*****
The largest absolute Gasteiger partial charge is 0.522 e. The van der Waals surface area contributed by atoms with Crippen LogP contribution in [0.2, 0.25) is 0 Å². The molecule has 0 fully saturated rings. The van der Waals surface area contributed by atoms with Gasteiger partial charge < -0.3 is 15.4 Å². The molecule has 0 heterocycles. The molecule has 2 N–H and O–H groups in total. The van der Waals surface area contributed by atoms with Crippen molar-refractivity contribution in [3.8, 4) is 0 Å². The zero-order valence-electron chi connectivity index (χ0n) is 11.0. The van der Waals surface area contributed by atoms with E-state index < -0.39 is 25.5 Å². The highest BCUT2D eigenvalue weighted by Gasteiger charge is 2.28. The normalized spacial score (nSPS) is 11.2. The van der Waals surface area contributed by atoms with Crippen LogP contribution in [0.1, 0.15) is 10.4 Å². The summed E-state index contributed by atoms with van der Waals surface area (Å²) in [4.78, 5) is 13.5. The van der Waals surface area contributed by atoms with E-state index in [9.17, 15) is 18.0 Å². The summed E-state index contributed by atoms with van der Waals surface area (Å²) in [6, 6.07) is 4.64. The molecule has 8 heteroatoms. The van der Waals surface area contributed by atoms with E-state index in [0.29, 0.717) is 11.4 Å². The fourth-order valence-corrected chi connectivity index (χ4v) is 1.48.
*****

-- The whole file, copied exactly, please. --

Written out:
The largest absolute Gasteiger partial charge is 0.522 e. The van der Waals surface area contributed by atoms with Crippen LogP contribution in [0.2, 0.25) is 0 Å². The molecule has 0 fully saturated rings. The van der Waals surface area contributed by atoms with Gasteiger partial charge < -0.3 is 15.4 Å². The molecule has 0 heterocycles. The molecule has 2 N–H and O–H groups in total. The van der Waals surface area contributed by atoms with Crippen molar-refractivity contribution in [3.8, 4) is 0 Å². The zero-order valence-electron chi connectivity index (χ0n) is 11.0. The van der Waals surface area contributed by atoms with E-state index < -0.39 is 25.5 Å². The highest BCUT2D eigenvalue weighted by Gasteiger charge is 2.28. The normalized spacial score (nSPS) is 11.2. The van der Waals surface area contributed by atoms with Crippen LogP contribution in [0.1, 0.15) is 10.4 Å². The summed E-state index contributed by atoms with van der Waals surface area (Å²) in [4.78, 5) is 13.5. The van der Waals surface area contributed by atoms with E-state index in [9.17, 15) is 18.0 Å². The summed E-state index contributed by atoms with van der Waals surface area (Å²) in [6, 6.07) is 4.64. The molecule has 8 heteroatoms. The van der Waals surface area contributed by atoms with E-state index in [0.29, 0.717) is 11.4 Å². The fourth-order valence-corrected chi connectivity index (χ4v) is 1.48.